Reg Cudlipp

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Reginald Cudlipp (11 December 1910–21 January 2005) was a British newspaper editor.

Cudlipp was born in Cardiff and was the second of three brothers. He followed his older brother, Percy, to become a journalist on the Penarth News, before joined the Western Mail as a sub-editor. In 1938, he became a sub-editor on the News of the World, based in London.[1]

Cudlipp joined the Royal Artillery during World War II. He spent much of his time in the Army as associate editor of Phoenix Magazine.[2] At the end of the war became the News of the World's New York correspondent. He returned to London in 1948, and was promoted to become editor in 1953. Both Percy and his younger brother Hugh had already edited national newspapers.[1]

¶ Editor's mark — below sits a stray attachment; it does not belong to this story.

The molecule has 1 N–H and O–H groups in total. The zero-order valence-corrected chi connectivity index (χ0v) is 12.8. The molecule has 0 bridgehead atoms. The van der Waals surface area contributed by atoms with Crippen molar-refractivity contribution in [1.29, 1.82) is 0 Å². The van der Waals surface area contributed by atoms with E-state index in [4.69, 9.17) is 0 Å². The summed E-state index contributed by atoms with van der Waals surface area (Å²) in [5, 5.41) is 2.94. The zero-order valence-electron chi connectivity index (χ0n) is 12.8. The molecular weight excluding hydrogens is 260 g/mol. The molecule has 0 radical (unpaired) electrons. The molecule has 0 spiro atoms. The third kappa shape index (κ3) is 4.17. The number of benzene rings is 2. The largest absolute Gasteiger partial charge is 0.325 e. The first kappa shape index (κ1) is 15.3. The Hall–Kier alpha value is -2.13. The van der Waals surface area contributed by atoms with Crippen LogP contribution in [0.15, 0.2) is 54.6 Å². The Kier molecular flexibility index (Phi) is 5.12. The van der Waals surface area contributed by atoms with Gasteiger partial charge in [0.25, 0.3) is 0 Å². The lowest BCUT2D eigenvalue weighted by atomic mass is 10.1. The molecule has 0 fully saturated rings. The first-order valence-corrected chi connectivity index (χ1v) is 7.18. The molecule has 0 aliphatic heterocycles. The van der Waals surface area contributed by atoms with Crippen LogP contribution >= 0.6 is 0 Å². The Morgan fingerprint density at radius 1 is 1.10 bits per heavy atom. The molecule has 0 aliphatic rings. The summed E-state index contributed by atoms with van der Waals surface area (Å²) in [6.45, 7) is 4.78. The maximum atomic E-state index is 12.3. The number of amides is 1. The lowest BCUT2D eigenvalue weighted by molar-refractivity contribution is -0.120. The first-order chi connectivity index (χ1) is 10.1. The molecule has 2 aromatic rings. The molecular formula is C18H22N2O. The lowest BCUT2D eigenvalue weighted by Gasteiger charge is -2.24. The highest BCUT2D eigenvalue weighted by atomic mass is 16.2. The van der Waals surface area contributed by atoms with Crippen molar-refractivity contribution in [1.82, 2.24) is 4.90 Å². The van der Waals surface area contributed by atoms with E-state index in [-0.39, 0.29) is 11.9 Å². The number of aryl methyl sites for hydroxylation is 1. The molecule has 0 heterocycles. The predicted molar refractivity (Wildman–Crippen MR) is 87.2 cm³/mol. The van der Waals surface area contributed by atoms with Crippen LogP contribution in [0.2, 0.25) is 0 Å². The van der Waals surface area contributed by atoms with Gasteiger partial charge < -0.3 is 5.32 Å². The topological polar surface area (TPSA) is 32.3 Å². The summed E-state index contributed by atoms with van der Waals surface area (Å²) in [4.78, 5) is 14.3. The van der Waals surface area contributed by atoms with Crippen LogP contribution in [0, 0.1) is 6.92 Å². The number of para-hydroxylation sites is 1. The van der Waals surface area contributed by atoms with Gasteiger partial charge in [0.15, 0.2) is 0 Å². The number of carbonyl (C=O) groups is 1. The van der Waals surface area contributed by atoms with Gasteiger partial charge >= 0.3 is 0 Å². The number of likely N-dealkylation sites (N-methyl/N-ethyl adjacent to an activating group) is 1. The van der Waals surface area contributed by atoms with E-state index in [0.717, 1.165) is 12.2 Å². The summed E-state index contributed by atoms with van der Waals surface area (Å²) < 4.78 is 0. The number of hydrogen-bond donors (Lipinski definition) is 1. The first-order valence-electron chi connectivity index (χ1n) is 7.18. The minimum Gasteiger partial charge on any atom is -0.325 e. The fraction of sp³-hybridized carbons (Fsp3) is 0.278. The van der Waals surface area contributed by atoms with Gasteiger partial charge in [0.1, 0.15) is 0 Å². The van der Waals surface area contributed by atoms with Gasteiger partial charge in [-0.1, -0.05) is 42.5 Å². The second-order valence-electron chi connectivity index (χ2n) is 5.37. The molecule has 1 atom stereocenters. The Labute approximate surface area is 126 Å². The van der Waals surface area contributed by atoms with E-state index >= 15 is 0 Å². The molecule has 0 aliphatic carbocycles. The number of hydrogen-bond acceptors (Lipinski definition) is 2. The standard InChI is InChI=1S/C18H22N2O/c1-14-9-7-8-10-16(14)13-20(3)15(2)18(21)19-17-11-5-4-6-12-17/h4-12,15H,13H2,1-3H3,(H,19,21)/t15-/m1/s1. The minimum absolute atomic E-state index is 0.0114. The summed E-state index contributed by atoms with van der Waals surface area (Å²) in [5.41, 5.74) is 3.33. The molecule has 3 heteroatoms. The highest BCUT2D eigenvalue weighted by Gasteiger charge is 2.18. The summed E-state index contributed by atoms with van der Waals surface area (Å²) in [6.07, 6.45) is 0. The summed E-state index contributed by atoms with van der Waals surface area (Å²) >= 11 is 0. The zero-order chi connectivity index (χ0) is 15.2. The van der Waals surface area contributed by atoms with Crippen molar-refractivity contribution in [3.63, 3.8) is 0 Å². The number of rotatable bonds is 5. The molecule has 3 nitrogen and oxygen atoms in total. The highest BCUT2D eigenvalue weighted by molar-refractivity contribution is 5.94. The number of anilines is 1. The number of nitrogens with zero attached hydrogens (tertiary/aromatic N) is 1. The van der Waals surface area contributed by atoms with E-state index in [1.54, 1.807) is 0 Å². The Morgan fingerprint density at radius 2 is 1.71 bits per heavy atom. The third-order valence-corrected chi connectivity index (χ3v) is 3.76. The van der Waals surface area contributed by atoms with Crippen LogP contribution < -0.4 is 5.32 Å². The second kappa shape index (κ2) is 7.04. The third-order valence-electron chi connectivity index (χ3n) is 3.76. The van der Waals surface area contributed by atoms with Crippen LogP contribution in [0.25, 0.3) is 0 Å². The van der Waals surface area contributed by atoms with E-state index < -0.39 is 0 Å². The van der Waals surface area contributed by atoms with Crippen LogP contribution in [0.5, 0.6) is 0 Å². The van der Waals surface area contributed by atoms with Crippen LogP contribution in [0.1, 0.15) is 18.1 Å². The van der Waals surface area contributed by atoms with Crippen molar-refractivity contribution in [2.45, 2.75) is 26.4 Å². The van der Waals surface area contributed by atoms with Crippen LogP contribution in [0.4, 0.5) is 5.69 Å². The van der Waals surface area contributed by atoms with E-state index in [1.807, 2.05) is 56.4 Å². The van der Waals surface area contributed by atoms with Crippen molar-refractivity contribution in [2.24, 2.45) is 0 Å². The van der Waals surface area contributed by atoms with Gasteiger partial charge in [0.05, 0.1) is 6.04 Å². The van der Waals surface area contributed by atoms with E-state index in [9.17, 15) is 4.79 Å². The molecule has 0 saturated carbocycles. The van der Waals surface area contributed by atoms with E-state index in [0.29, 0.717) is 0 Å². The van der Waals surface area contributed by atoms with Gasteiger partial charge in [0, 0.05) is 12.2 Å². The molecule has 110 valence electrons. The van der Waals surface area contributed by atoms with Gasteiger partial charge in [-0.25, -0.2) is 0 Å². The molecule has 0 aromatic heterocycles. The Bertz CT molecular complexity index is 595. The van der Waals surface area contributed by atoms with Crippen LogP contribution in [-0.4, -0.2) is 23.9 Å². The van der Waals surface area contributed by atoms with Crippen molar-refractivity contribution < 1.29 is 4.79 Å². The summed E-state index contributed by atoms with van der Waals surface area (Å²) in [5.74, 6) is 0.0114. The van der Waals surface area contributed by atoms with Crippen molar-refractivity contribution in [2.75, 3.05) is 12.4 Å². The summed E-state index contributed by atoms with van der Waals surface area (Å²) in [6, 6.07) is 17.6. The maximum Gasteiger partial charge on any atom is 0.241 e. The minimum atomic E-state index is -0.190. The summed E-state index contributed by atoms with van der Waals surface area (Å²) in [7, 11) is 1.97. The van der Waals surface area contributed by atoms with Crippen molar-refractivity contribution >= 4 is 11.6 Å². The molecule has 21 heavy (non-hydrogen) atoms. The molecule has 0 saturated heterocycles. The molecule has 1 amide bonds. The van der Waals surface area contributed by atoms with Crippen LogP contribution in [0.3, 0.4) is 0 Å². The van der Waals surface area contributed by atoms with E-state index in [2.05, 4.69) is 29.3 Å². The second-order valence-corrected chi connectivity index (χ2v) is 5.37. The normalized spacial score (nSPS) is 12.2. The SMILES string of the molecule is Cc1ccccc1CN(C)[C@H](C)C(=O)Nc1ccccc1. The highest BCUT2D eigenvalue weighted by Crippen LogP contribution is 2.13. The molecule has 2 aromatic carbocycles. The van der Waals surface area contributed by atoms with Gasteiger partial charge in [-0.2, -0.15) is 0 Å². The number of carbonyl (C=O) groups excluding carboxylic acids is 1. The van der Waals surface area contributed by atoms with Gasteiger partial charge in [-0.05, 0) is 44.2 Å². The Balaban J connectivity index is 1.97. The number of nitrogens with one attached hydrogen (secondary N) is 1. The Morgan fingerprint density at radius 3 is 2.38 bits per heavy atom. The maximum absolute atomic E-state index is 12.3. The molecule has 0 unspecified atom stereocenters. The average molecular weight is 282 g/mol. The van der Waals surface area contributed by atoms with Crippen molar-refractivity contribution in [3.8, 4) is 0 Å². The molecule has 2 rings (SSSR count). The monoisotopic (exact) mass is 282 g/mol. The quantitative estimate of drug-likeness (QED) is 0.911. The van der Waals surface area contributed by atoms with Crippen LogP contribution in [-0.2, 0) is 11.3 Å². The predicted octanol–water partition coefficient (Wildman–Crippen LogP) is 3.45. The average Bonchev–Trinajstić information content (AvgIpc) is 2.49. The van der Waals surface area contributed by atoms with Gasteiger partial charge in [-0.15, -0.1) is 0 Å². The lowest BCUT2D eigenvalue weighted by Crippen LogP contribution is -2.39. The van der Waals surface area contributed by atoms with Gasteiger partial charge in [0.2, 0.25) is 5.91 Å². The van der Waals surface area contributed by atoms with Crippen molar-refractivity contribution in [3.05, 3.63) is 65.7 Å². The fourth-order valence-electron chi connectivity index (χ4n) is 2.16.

As editor, Cudlipp maintained the paper's reputation for reporting on sex scandals and serialising romantic novels. However, circulation fell from eight million to six-and-a-half million copies per issue, and he resigned in 1959. In 1961, he became director of the Anglo-Japanese Economic Institute and edited Japan, its journal. He remained director until 1986, and in 1982 was the first Briton to be awarded the Order of the Sacred Treasure.[1]

References[edit]

  1. ^ a b c Michael Leapman, "Reg Cudlipp, The Independent, 26 January 2005
  2. ^ Bob Warren, "Reg Cudlipp - Former editor, News of the World", Press Gazette, 11 February 2005
Media offices
Preceded by
?
Deputy Editor of the News of the World
1950–1953
Succeeded by
Stafford Somerfield?
Preceded by
Arthur Waters
Editor of the News of the World
1953–1959
Succeeded by
Stafford Somerfield